After lunch, I wander around the terminal, attempting to locate the FIFA shuttle that was supposed to be provided by the Organizing Committee. I wander around, but give up without success. Luckily, the backpacking hostel that I’m scheduled to stay at has its own free shuttle, so I call the place, and the proprietor comes personally to pick me up in a run-down pick-up truck. There’s an awkward moment where I attempt to enter the car on the right-hand-side, but I find a steering wheel instead. I’ve managed to forget that South Africa drives on the left, so the steering wheel is on the right.

The guy who owns the place bears a strange resemblance to Michael Caine’s character in Children of Men, but without the beard, and his hair in a ponytail. He has a German accent, I think, but I could be wrong.
(This guy rented me a room for three nights)
We attempt to exit the mammoth parking structure, but the automated gates refuse to open after he inserts his ticket. He presses the “help” button on the gate, and the speaker on the gate has a recording: “Please be patient. Your call will be answered shortly.” The same phrase repeats over and over again for about three minutes. It stops, and nothing happens, so the guy presses it again, and the message plays again. And again. And again.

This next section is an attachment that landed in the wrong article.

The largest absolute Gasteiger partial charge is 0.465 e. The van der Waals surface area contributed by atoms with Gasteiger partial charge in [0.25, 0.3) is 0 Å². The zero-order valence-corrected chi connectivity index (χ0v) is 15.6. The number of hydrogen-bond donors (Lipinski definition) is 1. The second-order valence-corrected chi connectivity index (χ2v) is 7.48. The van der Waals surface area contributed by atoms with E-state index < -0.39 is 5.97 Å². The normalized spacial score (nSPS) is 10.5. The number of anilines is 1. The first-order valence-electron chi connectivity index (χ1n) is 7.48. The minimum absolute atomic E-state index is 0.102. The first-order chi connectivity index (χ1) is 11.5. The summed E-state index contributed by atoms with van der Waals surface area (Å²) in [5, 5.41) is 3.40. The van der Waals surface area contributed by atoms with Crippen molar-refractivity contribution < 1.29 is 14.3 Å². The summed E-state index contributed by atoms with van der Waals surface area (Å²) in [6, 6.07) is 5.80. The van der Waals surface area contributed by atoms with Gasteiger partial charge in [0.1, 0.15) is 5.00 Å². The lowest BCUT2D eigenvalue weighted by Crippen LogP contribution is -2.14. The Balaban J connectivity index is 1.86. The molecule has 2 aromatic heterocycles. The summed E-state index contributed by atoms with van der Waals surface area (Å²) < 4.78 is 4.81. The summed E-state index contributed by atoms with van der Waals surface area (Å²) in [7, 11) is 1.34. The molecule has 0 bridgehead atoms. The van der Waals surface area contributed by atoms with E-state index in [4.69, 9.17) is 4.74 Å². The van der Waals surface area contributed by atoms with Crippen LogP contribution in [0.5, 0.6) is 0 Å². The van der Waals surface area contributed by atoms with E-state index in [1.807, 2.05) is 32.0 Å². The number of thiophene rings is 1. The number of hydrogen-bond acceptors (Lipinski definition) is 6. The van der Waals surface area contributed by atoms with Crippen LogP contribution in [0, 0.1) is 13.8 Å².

After four attempts of pressing the button and about ten minutes of waiting, the gate finally rises, and the spike strip recedes. The guy explains to me that it was a lot faster and a lot easier when they had people doing the job of collecting money, but they automated the system a few months back, and it has been nothing but problems.

A fifteen-minute drive finds me at the backpacking hostel where I will spend a few days as I attempt to finish booking my accommodation for the duration of the tournament. The place is rather nice: there’s a circular swimming pool, a pseudo-tiki hut that serves as both a bar and a place to socialize, as it has a pool table, too. However, the place is clouded in smoke, as the guy who owns the place smokes constantly.
(Home sweet home for the next few days)
I call the landlord to see when she would be available to meet, but get no response. I collapse on the bed, and fall asleep. I wake up, and it’s night already. I decide to explore the neighborhood a bit, but I learn that most things are closed. I walk across the street to a Portuguese restaurant (the only restaurant open for a few miles), and have a good dinner.

However, I’m not sure they were entirely committed to the Portuguese theme, as the ambient music in the restaurant was “That Don’t Impress Me Much.” I disappointed myself further after I made the connection that the “ambient music” was just a Shania Twain album (“Man! I Feel Like a Woman!” was the giveaway). Attention world: I sincerely apologize that I know the names of two Shania Twain songs.

I finish eating and pay the bill before heading back to the hostel and going to bed. I needed to be well rested for the day ahead….

What do I do next? Check back soon to find out!

Learn the lingo of the land:
zed - how you say the single letter "Z" in South Africa.